A couple of weeks ago I was in Paris for a great meeting at HEC on University Entrepreneurship organized by Thomas Astebro. That left me with time for a morning status meeting with Mariarosa Lunati who is currently heading up the Organisation for Economic Co-operation and Development's (OECD) Entrepreneurship Indicators Project (EIP).
EIP is a program that Kauffman helped to launch more than five years ago but which has only in recent years started to produce statistics that are harmonized across countries on important topics such as the number of high-growth companies, gazelles, and business births/deaths.
The OECD continues to push to get more countries into the series. Through their partnership with Eurostat, the data collection and production of the harmonized statistics has become mandatory within the European Union meaning that within two years all members of the European Union that have the technical capability to produce the EIP statistics will do so annually.
While the U.K. might produce statistics this year, that will bring countries such as Germany into the fold. Many non-OECD countries are also now producing the statistics — namely Brazil —with Australia hopefully coming on line this year and Japan in 2012.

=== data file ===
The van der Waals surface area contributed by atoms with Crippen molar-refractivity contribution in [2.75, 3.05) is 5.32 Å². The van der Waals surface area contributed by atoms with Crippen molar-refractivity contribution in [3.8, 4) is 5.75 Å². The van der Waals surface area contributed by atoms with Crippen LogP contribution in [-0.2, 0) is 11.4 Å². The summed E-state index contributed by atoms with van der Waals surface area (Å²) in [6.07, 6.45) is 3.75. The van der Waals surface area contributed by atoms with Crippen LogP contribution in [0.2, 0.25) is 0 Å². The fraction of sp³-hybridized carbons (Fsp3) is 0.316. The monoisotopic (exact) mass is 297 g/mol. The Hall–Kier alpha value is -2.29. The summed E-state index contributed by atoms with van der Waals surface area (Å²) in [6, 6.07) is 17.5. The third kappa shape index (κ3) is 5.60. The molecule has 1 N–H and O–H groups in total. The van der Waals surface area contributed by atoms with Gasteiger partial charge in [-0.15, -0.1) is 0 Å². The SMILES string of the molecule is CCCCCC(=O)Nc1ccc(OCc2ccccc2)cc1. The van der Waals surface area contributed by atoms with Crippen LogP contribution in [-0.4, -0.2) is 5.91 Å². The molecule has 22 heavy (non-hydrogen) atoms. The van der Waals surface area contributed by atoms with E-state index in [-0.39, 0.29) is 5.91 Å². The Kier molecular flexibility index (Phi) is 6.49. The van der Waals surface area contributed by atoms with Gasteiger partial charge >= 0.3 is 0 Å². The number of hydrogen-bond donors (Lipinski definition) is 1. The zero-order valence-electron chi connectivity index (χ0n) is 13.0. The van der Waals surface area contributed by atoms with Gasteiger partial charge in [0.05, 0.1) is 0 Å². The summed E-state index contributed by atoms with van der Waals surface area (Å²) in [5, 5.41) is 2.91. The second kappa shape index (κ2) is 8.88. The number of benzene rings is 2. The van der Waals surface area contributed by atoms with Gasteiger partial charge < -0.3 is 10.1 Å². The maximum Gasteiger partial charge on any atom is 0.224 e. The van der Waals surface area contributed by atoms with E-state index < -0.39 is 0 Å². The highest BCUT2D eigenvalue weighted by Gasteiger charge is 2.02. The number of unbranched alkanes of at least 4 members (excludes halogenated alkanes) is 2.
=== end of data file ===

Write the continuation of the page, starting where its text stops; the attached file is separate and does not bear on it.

In November, EIP will produce two statistical briefs. One of the briefs is sure to be on timely indicators of entrepreneurship across countries while the other topic is still in discussion. These two pieces will be distributed widely and bring some focus to the topic of entrepreneurship before and during Global Entrepreneurship Week.
At that same time, the OECD expects to post on its website updated Excel files of country statistics gathered. A longer, more in-depth report will be released in the spring of 2011. In this report, the OECD also expects to discuss hot topics in entrepreneurship measurement including green entrepreneurship, women’s entrepreneurship, and migrant entrepreneurship.
By all indications the EIP is attempting to develop a core set of indicators which are on their way to becoming good time series, as well as to remain relevant in discussing topical issues that can contribute to other OECD programs or identified needs.
In this regard, I tip my hat to Mariarosa for the great work she is doing. It’s very exciting to see so many positive developments from this program. With the increasing number of years and countries available, I think the next few years should see much wider analysis of the data within the academic community.
Read the OECD's full summary report of recent activities.
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